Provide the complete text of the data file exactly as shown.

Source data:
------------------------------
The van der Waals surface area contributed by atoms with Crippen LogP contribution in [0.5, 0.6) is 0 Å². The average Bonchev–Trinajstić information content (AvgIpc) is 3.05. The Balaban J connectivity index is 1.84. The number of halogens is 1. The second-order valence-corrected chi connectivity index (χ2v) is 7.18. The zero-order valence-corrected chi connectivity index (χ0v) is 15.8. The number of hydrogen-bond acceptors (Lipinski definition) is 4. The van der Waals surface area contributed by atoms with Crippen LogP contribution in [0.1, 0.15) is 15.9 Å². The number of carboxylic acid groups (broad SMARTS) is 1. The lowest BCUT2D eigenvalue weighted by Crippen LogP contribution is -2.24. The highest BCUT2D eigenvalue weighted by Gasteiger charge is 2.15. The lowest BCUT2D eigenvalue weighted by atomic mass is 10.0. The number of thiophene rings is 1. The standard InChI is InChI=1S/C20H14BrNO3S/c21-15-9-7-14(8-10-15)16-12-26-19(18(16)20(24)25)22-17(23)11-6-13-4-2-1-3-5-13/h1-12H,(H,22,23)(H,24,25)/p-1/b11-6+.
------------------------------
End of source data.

The van der Waals surface area contributed by atoms with Crippen LogP contribution in [0.5, 0.6) is 0 Å². The average Bonchev–Trinajstić information content (AvgIpc) is 3.05. The Balaban J connectivity index is 1.84. The number of halogens is 1. The second-order valence-corrected chi connectivity index (χ2v) is 7.18. The zero-order valence-corrected chi connectivity index (χ0v) is 15.8. The number of hydrogen-bond acceptors (Lipinski definition) is 4. The van der Waals surface area contributed by atoms with Crippen LogP contribution in [0.1, 0.15) is 15.9 Å². The number of carboxylic acid groups (broad SMARTS) is 1. The lowest BCUT2D eigenvalue weighted by Crippen LogP contribution is -2.24. The highest BCUT2D eigenvalue weighted by Gasteiger charge is 2.15. The lowest BCUT2D eigenvalue weighted by atomic mass is 10.0. The number of thiophene rings is 1. The standard InChI is InChI=1S/C20H14BrNO3S/c21-15-9-7-14(8-10-15)16-12-26-19(18(16)20(24)25)22-17(23)11-6-13-4-2-1-3-5-13/h1-12H,(H,22,23)(H,24,25)/p-1/b11-6+.